The Dwarf Ibis (also known as Dwarf Olive Ibis or São Tomé Ibis) is a small forest dwelling bird found on the island of São Tomé.
It had only been known from historical records and anecdotal evidence until a confirmed sighting in 1989. There have been a number of sightings since, during an ongoing study which hopes to identify the most important areas for the species on the island and develop a population estimate.
Their most suitable habitat is being surrounded and encroached by a very large-scale palm oil plantation, which has already destroyed the secondary forest belt where ibises were previously found, and which acted as a defensive barrier for the core of the population within the primary forest. Hunting, although typically opportunistic, is the biggest threat facing the Dwarf Olive Ibis. This is exacerbated by the fact that the species is tame and easy to spot.
A species action plan has been developed which will hopefully be the impetus for conservation of the species. Research into the species ecology is ongoing and is vital for future conservation measures.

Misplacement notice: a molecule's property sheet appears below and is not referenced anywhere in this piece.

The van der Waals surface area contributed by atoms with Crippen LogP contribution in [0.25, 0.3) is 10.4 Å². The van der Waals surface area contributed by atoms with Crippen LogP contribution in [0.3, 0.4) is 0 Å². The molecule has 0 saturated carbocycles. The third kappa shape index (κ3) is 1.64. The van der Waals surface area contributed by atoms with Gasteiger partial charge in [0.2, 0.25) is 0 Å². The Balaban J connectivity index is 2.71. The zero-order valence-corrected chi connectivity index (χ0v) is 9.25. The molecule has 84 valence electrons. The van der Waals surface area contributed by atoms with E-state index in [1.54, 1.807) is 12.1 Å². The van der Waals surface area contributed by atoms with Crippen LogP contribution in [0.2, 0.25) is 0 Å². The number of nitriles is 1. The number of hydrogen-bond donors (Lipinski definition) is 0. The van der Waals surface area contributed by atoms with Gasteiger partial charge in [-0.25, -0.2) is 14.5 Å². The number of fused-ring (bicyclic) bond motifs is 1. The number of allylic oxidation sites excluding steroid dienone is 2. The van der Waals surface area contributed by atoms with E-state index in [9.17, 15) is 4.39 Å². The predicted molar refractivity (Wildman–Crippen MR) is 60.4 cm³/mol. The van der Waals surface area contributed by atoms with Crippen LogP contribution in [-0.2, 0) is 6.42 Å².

- Order: Pelecaniformes
- Family: Threskiornithidae
- Population: 70-400
- Trend: decreasing
- Size: 60-65 cm
South central region of the island of São Tomé off the coast of West Africa.
Habitat and Ecology
Found in old growth forest up to 500m above sea level. It appears that the species is not limited to primary forest as there have been sightings near palm plantations and secondary forest. There is also evidence that the species prefers areas that have been disturbed by wild pigs or along watercourses. Their ecology is not fully understood due to the limited number of sightings. They forage on the forest floor, feeding on invertebrates, snails and slugs.